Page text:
Beggin For Brownies…..

18 03 2012

I’ve been on a quest to find the best Vegan brownie recipe in the world. Well, after a number of failed “experiments” I pretty much gave up! My dog even stole one set (that was harder than a hockey puck) out of my kitchen trash. Suitable to be a dog cookie? Enough said! ImageBecause of all of the dry ingredients, the dough just needs some help rising to be edible.

After taste testing a few recipes, I came up with this version of gluten-free goodness! They do have eggs in them, so they would not be considered Vegan. These are great, and you don’t need a very big piece to get a chocolate fix.

The base for the dough is arrowroot. It’s a starch that’s gluten-free and is used in place of flour most frequently to firm up puddings, custards, and in our case here, brownies. The walnut oil is a little pricey but it’s really high in your Omega 3 and 6, so I’m sure that makes it safe to rationalize having a second piece! Both the walnut oil and the arrow root might be hard to find in a traditional grocery store, but you should be able to locate them in a more “health oriented” stores.

Best Brownie Ever

Ingredients:

1 cup raw pecans

6 Tablespoons walnut oil, plus extra for the baking pan

½ cup agave nectar

2 whole omega-3 eggs

½ cup cocoa powder

¼ cup arrowroot

Sunspire chocolate chips and toasted, chopped pecans (unsalted) for “frosting”

Directions:

Preheat oven to 350*F.

Oil an 8x8x2 inch baking pan with the walnut oil. In a food processor, grind the pecans to the consistency of meal. Transfer to a medium bowl and add the 6T walnut oil, agave nectar, eggs, cocoa, and arrowroot. Stir to blend. Pour into an oiled 8x8x2 inch baking dish.

Bake for 20 minutes or until a toothpick comes out clean. Immediately put some of the Sunspire chocolate chips on the top of the brownies just when you pull the pan out of the oven. When melted, use a small spatula to spread. Sprinkle toasted pecans on top. Let cool, then cut into 1 inch squares.

Variation: I used ground almond flour in the dough rather than 1 cup raw pecans; you can purchase the ground almond flour in the baking section at Trader Joe’s.

You could also lose the chocolate chips and dust the top of the cooked brownies with a dusting of powdered sugar.

These are not “vegan” due to the incorporation of eggs, but they are gluten free and dairy free depending upon the type of chocolate chips you use for the frosting.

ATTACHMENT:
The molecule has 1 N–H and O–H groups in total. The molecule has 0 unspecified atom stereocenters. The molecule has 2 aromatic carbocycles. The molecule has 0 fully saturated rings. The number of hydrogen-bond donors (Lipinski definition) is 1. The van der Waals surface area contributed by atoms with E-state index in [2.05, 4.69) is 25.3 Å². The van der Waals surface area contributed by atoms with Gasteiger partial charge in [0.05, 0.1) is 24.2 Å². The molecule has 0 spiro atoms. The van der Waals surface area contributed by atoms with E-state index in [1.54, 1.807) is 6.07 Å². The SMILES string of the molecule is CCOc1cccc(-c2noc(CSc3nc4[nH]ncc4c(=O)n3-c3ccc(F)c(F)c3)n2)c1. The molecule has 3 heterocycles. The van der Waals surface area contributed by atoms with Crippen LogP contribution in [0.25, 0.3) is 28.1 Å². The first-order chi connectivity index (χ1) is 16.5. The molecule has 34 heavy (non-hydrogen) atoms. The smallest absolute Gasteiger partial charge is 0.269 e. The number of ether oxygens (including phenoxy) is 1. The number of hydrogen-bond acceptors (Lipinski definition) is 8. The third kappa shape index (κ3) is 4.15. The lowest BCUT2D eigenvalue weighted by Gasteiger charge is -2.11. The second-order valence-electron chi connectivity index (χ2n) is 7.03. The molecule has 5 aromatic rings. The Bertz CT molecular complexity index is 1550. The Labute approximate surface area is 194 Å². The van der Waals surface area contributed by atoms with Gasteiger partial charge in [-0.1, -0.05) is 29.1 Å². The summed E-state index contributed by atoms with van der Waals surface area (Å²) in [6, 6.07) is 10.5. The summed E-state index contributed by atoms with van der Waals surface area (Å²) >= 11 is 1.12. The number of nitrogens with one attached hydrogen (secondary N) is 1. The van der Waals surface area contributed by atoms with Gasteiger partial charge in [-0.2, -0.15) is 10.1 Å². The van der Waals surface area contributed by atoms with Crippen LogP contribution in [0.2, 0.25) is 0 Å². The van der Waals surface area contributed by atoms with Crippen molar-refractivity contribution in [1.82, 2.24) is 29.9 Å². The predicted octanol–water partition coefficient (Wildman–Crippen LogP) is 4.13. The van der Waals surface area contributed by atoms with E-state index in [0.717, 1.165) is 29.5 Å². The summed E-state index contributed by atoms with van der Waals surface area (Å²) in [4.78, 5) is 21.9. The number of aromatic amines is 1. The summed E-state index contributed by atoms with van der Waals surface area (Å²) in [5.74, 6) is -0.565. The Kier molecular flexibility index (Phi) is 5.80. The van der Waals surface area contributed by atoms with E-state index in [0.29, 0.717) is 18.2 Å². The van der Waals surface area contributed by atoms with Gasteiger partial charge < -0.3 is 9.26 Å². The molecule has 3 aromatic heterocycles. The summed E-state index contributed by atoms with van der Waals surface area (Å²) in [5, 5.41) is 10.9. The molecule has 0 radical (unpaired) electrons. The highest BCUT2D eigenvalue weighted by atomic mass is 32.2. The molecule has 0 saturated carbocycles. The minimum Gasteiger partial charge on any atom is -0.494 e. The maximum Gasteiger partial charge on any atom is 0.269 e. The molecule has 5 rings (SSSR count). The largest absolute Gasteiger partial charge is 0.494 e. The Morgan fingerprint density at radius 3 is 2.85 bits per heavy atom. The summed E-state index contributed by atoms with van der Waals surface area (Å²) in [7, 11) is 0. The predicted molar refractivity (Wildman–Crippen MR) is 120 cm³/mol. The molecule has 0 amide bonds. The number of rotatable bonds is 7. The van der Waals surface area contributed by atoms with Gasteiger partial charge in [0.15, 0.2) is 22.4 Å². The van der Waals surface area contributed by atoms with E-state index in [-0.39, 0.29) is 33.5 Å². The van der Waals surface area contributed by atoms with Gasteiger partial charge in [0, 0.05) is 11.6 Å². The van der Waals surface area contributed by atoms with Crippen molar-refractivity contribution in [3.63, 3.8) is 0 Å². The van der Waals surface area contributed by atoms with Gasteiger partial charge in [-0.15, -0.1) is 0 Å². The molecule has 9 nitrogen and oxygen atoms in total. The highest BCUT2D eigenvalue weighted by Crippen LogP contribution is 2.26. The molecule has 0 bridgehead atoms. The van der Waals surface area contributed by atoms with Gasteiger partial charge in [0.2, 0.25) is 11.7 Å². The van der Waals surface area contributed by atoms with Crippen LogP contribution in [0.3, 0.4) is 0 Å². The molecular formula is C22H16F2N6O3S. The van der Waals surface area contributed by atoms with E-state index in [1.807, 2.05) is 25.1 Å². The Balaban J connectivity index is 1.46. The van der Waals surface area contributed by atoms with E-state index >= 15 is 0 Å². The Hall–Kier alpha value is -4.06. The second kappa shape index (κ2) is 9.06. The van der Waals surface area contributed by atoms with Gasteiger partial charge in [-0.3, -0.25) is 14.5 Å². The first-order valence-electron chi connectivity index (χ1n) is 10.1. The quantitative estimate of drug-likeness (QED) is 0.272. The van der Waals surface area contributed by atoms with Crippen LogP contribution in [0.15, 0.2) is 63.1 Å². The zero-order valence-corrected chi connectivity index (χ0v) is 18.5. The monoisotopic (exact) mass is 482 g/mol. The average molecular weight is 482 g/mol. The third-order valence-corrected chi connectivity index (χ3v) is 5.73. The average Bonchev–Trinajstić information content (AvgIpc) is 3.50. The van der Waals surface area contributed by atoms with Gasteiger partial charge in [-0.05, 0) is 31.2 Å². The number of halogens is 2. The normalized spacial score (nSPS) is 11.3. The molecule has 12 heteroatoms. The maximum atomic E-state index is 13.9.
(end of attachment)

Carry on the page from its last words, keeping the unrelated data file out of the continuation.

Adapted from: The UltraMetabolism Prescription, Dr. Mark Hyman available from: http://www.amazon.com/Ultrametabolism-Simple-Plan-Automatic-Weight/dp/0743272560





Classic Comforts

26 02 2012

I had a craving this week for a macaroni salad my Mom used to make when I was a kid, you know the one with the elbow macaroni, peas and onions? One of the challenges of being Vegan is how to get the taste of the comfort foods you remember but in a healthier, vegetable based way. 

Here’s my take on Pea and Onion Pasta Salad – brown rice based elbow macaroni by Tinkyada Pasta Joy (gluten-free), canned organic peas, a little finely diced red onion and Veganaise. Mix and refrigerate for a bit to allow the flavors to blend. Yum! 

That got me on a kick of trying to figure out how to make Vegan Enchiladas. I used corn tortillas (check the label because many brands have some gluten, etc. incorporated) and fried them in a bit of olive oil to soften them, added a mixture of rice and almond based “cheddar” cheeses, and sat them in a bed of homemade enchilada sauce from a wonderful recipe I found online (see: http://www.foodnetwork.com/recipes/emeril-lagasse/easy-enchilada-sauce-recipe/index.html – I just modified this to vegetable broth rather than chicken stock and used organic versions on the canned goods). Place the “cheese” filled rolled tortillas in a baking pan that has some of the homemade sauce in the bottom, cover with a little more sauce, a little “cheese” and place it in a 350* oven for about 15-20 minutes until the sauce is bubbling. Eat and enjoy! 

Tabbouleh is a wonderful staple for lunch. In this version I’ve added up about 2 cups (cooked) couscous (not gluten-free! You can substitute cooked Quinoa for the couscous if you are trying to lose the gluten) according to the package directions. The version I used today had some brown rice, lentils and spices already in the mix. I chopped up one bunch of fresh parsley finely. Make sure and dry it thoroughly before trying to chop it up or you will have a big mess! Two Roma tomatoes finely diced and a little bit of red onion diced. Put all of these ingredients in a large bowl with the juice of one lemon, 1 tablespoon extra virgin olive oil, salt and pepper and tossed to mix up.